Friday, January 28

Trump gave up speaking on Thursday, a year after the Capitol assault

The remote clash with Joe Biden will not take place: former President Donald Trump did an about-face on Tuesday and gives up giving a press conference on Thursday, exactly one year after his supporters stormed the Capitol.

In a statement released Tuesday, the Republican assures us that he will speak on January 15, in a meeting in Arizona.

He protests again against the “fraud” which according to him, and without him providing any proof, marred the last presidential election won by Joe Biden. “The crime of the century!” writes Donald Trump, whom his democratic opponent has beaten by seven million votes.

The ex-businessman does not provide a clear explanation for the cancellation of the press conference he was planning from his luxurious residence in Florida (south-east).

He says he is giving up “in the light” of the “biased and dishonest” parliamentary commission which is investigating his role and that of his relatives in this attack which has traumatized America.

The Republican also charges the media “Fake News”, one of his favorite targets.

The announcement of this event, which would have coincided with a moment of meditation by the US Congress in Washington, had been received as yet another provocation by the critics of the former president.

But the prospect of this speech also seemed to embarrass the Republican camp, on which Donald Trump nevertheless has an immense influence. The majority of supporters of the conservative party indeed adhere to the thesis of the “theft” of the last presidential election that it peddles.

“Trump’s behavior is arguably unprecedented in American history. No former president has so tried to discredit his successor and the democratic process,” said Carl Tobias, professor of law. at the University of Richmond.

– Speech by Joe Biden –

Donald Trump’s about-face leaves the way open to Joe Biden, who will speak Thursday from the precincts of the Capitol, where thousands of supporters of his Republican opponent tried to prevent Congress from certifying his election .

“He will talk about the work that remains to be done to ensure and strengthen our democracy and our institutions, to reject the hatred and lies that we saw on January 6, to unite the country,” his spokesperson Jen Psaki said on Tuesday. .

Since his election, Joe Biden seems loath to attack the “other guy” or “the guy from before” – the formulations used by the president and by the White House especially not to name the one that, can – to be, it will be necessary to face again during the presidential election of 2024.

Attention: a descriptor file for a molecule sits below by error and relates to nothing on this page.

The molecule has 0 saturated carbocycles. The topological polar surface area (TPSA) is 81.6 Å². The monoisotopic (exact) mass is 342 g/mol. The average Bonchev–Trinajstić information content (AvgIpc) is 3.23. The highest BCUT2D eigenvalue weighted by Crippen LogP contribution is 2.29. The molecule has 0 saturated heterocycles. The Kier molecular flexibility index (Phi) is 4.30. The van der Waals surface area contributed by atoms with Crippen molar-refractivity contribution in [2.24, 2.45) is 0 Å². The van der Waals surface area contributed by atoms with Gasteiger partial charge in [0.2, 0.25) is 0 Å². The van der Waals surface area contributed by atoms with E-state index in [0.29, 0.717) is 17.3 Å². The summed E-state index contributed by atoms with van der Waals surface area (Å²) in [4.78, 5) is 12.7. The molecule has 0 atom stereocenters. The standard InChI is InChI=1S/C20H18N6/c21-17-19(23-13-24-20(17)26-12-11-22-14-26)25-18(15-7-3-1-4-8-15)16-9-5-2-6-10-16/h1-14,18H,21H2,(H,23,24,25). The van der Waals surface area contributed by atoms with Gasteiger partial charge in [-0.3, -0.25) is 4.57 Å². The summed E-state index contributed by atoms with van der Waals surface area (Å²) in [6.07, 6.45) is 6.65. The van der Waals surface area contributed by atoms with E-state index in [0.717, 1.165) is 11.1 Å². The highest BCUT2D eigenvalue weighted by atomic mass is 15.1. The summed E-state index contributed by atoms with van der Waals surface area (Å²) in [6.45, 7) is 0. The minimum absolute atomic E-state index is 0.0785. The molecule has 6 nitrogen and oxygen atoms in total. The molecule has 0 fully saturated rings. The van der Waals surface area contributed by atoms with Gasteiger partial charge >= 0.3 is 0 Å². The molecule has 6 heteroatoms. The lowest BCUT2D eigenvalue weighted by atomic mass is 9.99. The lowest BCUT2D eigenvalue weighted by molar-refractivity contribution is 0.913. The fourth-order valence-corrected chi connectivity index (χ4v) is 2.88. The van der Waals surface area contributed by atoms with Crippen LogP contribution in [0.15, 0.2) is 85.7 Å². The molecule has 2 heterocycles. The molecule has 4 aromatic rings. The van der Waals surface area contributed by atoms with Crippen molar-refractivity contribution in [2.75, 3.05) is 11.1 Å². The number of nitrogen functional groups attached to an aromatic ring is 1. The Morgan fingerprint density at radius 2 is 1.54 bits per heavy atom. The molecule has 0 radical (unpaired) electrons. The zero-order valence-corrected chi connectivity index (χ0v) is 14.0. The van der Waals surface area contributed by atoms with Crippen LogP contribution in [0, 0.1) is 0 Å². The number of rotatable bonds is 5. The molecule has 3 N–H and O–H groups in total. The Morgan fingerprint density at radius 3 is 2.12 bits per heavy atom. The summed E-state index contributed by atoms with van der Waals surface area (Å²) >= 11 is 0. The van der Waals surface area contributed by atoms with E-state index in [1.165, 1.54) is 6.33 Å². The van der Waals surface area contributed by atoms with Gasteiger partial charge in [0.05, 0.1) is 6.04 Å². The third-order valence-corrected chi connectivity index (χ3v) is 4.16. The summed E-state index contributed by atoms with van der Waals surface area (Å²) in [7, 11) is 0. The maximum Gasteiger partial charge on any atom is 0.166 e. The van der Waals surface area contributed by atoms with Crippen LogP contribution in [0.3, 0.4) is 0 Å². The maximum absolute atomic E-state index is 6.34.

Officially, Joe Biden intends to represent himself, and the Republican, he suggests that he is thinking about it.

For Lara Brown, professor of political science at George Washington University, “President and Vice President (Kamala) Harris cannot go on this” direct verbal attack “ground because they don’t want to give the impression of a + witch hunt + “orchestrated from the White House, to use an expression dear to Donald Trump.

– “Naivety” –

“The Biden administration thought that by making good political decisions, all of this would go away, but I think that’s naivety,” she adds.

According to Joe Biden, the best way to counter Donald Trump would be to reconcile the American middle class with representative democracy, by guaranteeing it jobs, purchasing power and a certain serenity in the face of globalization.

But the increasingly unpopular president is struggling to deliver the results hoped for: the United States is suffering with immense weariness a new wave of the pandemic, its major social reforms are blocked in Congress, the cost of living is increasing. .

Rachel Bitecofer, a strategist close to the Democratic camp, thinks Joe Biden should face the former businessman and the Republican Party more harshly.

Faced with a Donald Trump who has just supported, by way of a press release, the ultra-conservative Hungarian leader Viktor Orban, “we must be very frank about what that means”, she judges.

It is, according to Rachel Bitecofer, a way for the former president “to signal what he wants for America and it is not a democratic future”.

But, she laments, “there is a real reluctance to admit how virulent the right-wing attack on democracy is”.

“The current threats against democracy are real and worrying,” Judge Carl Tobias. He believes, however, that “the United States has overcome much more dangerous crises, in particular the Civil War.”

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